New York: Finance minister Pranab Mukherjee on Wednesday expressed confidence that India will be able to achieve 8% growth this year, even as he noted that the global economic environment remains an area of concern.
“We will have 8% growth even this year, though the first quarter growth figure is 7.7%,” he told reporters here after meeting leading Indian industrialists at an investment forum.
He said a good monsoon could ensure agricultural growth of about “4% plus” and growth in the manufacturing and service sector “clearly indicates that it will be possible for us to have the growth at around 8% for this year”.
Mukherjee said India has projected 9% growth for the 12th five-year plan (2012-17) and the country is taking necessary steps to ensure that the momentum continues.
On the outlook for the rupee, he said the Reserve Bank of India (RBI) is “watching the situation”. “The RBI Governor has made it quite clear that as and when the situation warrants, the RBI will intervene. Right now, there is no such situation,” he added.
Mukherjee pointed out that the international environment is an “area of concern”, particularly the high ratio of sovereign debt to the gross domestic products (GDP) of euro zone nations and the slow pace of recovery in industrialised countries.
He added that inflationary pressure and forex volatility in emerging markets is “posing serious concerns, but at the same time, as the collective leadership of the international community has been able to address the problems (that) arose out of 2008 crisis, we will be able to overcome this current crisis,” ensuring that India’s growth will be 8% plus.
Mukherjee will be in Washington for the International Monetary Fund (IMF) and World Bank’s annual meeting as well a meeting with his counterparts from the BRICS (Brazil, Russia, India, China and South Africa) grouping, where the countries would review the global situation and try to work out a common approach to issues that will be debated in the IMF-World Bank meeting.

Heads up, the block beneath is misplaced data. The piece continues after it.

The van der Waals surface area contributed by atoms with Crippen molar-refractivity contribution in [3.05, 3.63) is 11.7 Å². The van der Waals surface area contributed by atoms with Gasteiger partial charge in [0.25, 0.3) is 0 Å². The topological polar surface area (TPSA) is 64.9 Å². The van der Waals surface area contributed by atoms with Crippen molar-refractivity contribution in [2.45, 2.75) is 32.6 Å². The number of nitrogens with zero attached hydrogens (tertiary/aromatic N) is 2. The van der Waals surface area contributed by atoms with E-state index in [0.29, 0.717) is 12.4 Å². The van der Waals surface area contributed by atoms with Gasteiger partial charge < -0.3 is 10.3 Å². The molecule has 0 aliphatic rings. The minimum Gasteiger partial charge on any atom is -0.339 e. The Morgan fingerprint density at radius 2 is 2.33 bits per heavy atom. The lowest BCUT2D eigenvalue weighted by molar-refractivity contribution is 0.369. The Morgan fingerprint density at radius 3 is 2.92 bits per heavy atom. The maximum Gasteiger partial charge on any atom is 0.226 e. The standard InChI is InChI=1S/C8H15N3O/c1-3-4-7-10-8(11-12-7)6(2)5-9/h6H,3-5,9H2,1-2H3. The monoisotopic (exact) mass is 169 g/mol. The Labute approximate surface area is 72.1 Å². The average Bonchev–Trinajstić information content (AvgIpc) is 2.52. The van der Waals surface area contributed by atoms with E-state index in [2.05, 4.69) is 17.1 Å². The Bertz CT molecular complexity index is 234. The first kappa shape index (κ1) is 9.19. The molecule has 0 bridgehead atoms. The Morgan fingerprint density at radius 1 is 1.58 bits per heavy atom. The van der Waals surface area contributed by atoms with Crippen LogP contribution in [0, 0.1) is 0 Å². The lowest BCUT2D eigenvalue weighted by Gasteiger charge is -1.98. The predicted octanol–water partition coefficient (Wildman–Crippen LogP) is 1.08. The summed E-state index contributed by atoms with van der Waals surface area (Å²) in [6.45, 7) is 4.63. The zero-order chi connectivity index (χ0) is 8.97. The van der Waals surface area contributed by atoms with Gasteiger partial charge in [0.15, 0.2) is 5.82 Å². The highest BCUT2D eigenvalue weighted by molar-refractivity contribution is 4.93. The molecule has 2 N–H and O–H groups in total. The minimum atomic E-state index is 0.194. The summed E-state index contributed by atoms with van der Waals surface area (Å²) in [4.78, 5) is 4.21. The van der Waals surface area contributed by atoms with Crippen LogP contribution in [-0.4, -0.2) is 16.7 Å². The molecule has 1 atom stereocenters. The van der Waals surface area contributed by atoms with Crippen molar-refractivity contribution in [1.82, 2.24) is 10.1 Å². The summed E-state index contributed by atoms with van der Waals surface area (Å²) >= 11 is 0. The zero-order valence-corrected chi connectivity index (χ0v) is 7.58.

“We will also discuss our strategy in respect of the euro zone crisis,” he added. He said the BRIC leaders would exchange views and these will be reflected in a communique that is currently being drafted.
Later, speaking at a United States India Business Council (USIBC) event, Mukherjee said no country has remained immune to the fallout of the global financial crisis in 2008. Though the economic downturn was moderated and growth resumed in the second half of 2009 in most economies, the pace of recovery remained uneven.
Advanced economies grew more slowly than before, while fast emerging economies like India and China showed the way for the rest of the world.
“There is wide-spread apprehension that even the tepid global economic recovery that we have seen so far is stalling. Slowing global aggregate demand, the unresolved euro debt crisis, high commodity and oil prices, inflationary pressures and stressed currencies have shaved 1-1.5% off the global GDP in the past 6-8 months,” he said.
Mukherjee noted that his top priority in the coming months is to get a few legislations approved by both Houses of Parliament, “which will make a sea change and will unleash a second generation of reform.”
He said he was interested in pushing through an amendment to the Constitution that will facilitate the introduction of a uniform Goods and Services Tax across the country.
Mukherjee expressed hope that other legislations, which will facilitate more investment from abroad in sectors like insurance and banking, would get approval from Parliament in the forthcoming Winter Session so that he can include appropriate provisions in the next Budget.
“We are working to build a policy consensus on a number of pending issues, such as introduction of goods and services tax, a new national manufacturing policy, further liberalisation of foreign direct investment (FDI), including retail and strengthening financial markets for long-term investments,” he said.
In this regard, he noted that with respect to FDI in the pharmaceutical sector, some decisions will be taken shortly, as the Prime Minister has called a meeting on the issue next month.
On the US-India civil nuclear agreement, Mukherjee indicated that in light of the apprehensions raised by concerned parties in respect of the Civil Nuclear Liability Bill, there was a possibility of these being addressed in the final Act passed by Parliament. “We have consulted our lawyers who say that the concerns could be addressed by framing the (appropriate) rules under the main Civil Nuclear Liabilities Act,” he said.
He said India is ready to have consultations with other legal experts to get the appropriate legal language. “Whether it is the US Congress or the Indian Parliament, a multi-party democratic system has its own way of functioning and the political executives will have to constantly make efforts to ensure that they can reach a consensus among the various stakeholders,” Mukherjee said.
“It takes time to build up the consensus and bring convergence and so, the legislative process gets delayed,” he said.